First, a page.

FIG. 4 is a bar graph that shows cerium oxide nanoparticles decrease Aβ(1-42)-induced neuronal death.

FIGS. 5A, 5B, and 5C show light micrographs of cortical neuronal cultures, untreated, treated with 10 μM Aβ(1-42), and treated with 10 nM cerium oxide nanoparticles (average size 10-20 nm) and exposed to Aβ(1-42).

FIG. 6 is a bar graph that demonstrates that cerium oxide nanoparticles reduce Aβ-induced elevation of basal intracellular free calcium in neurons.

FIG. 7 is a bar graph that shows that cerium oxide nanoparticles protect neurons from Aβ(1-42)-induced alterations in glutamate-mediated calcium signaling.

FIG. 8 is a bar graph that shows that cerium oxide nanoparticles inhibit Aβ(1-42)-induced lipid peroxidation.

FIGS. 9A and 9B are bar graphs that show that cerium oxide nanoparticles extend the lifespan of male and female Drosophila after exposure to high dose (10 mM) paraquat.

FIGS. 10A and 10B are line graphs that show that cerium oxide nanoparticles protect female and male Drosophila from low dose (1 mM) paraquat and extend post-paraquat lifespan.

FIGS. 11A and 11B are bar graphs that show that cerium oxide nanoparticles preserve motor function in paraquat-challenged female and male Drosophila.

FIGS. 12A and 12B are bar graphs that show that cerium oxide nanoparticles preserve the climbing motor function of paraquat-challenged female and male Drosophila.

FIG. 13 is an electron micrograph that shows CeONP localized in mitochondria of mixed organotypic neuronal cultures.

FIG. 14 is a bar graph that shows that cerium oxide nanoparticles protect mixed organotypic brain cell cultures from cell injury induced by rotenone.

FIG. 15 is a bar graph that shows that cerium oxide nanoparticles preserve mitochondrial membrane potential after rotenone challenge.

DETAILED DESCRIPTION OF VARIOUS EMBODIMENTS OF THE INVENTION

Reference will now be made in detail to various exemplary embodiments of the invention. The following detailed description is presented for the purpose of describing certain embodiments in detail. Thus, the following detailed description is not to be considered as limiting the invention to the embodiments described. Rather, the true scope of the invention is defined by the claims.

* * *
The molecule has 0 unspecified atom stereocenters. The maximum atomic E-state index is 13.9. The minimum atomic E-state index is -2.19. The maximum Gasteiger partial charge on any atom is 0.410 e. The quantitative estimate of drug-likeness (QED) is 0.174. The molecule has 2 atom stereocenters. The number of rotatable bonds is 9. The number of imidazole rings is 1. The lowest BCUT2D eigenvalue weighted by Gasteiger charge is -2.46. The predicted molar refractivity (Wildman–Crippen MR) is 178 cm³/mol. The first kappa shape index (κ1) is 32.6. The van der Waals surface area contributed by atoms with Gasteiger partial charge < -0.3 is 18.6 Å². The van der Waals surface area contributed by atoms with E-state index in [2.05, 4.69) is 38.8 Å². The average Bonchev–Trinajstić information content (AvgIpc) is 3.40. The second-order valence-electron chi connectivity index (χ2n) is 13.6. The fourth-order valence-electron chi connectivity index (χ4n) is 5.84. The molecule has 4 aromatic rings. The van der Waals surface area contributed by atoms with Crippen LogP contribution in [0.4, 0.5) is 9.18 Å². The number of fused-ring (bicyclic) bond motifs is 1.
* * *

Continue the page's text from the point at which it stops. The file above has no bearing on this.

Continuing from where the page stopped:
In the examples that follow, the inventors used cerium oxide nanoparticles available from Nanophase Technologies Corporation (Romeoville, Ill.). Synthesis of these particles has been described in the following patents: U.S. Pat. Nos. 6,669,823, 5,460,701, 5,514,349, 5,874,684; Japanese Patents JP2980987 and JP3383608; European Patent EP0711217B1; German Patent DE69426886; French Patent FR94922757; Great Britain Patent GB94922757; and Australian Patent AU068582882, the disclosures of which are hereby incorporated by reference in their entirety. Advantages of using these CeONP are further described in the inventors' prior work, e.g., WO 2007/002662, the disclosure of which is hereby incorporated by reference in its entirety.

The inventors have found that CeONP having an average particle size ranging from about 2 nm to about 100 nm in diameter may be used for preventing or treating neurodegenerative diseases, mitochondrial diseases, and effects of mitochondrial toxins. The inventors have found, more particularly, that CeONP ranging from about 2 nm to about 50 nm are preferable. CeONP ranging from about 10 nm to about 20 nm may be even more preferable. Of course, depending on the application, any specific size or size range within these general sizes can be provided, the size being selected by the practitioner based on situation-specific parameters.

The present invention provides methods of treating individuals suffering from, or suspected of suffering from neurodegenerative diseases, as well as methods of preventing such diseases. The invention also provides methods of treating or preventing injury resulting or caused by exposure to toxic substances. The methods include in vitro, in vivo, and/or ex vivo methods of treating or preventing neurodegenerative diseases. Administering CeONP according to the invention can comprise any act that provides cerium oxide nanoparticles to a subject (e.g., individual, animal, patient, etc.) in a way that the particles can function for their intended purpose. In general, a dosing of about 0.01 pg to about 1 g per administration or per kg body mass per administration should be effective in providing the desired therapeutic result. Of course, depending on the application and according to the practitioner's specifications, any dose in this range may be used to prevent or treat neurodegenerative diseases.

I. Alzheimer's Disease.

1.1. Cerium Oxide Nanoparticles block hydroxyl radical production in vitro. To demonstrate that CeONP directly inhibit free radical formation, we used electron paramagnetic resonance spectroscopy (EPR) to measure the ROS scavenging activity of CeONP. Hydroxyl radicals were generated by adding 250 μl of 0.2 M H2O2 to a solution containing 0.025M DMPO (spin trap) and 1.7 mM FeSO4 in 0.17M potassium phosphate buffer, pH 7.4. Radical production was detected with a Bruker ER 200D ESR spectrometer, at 37° C.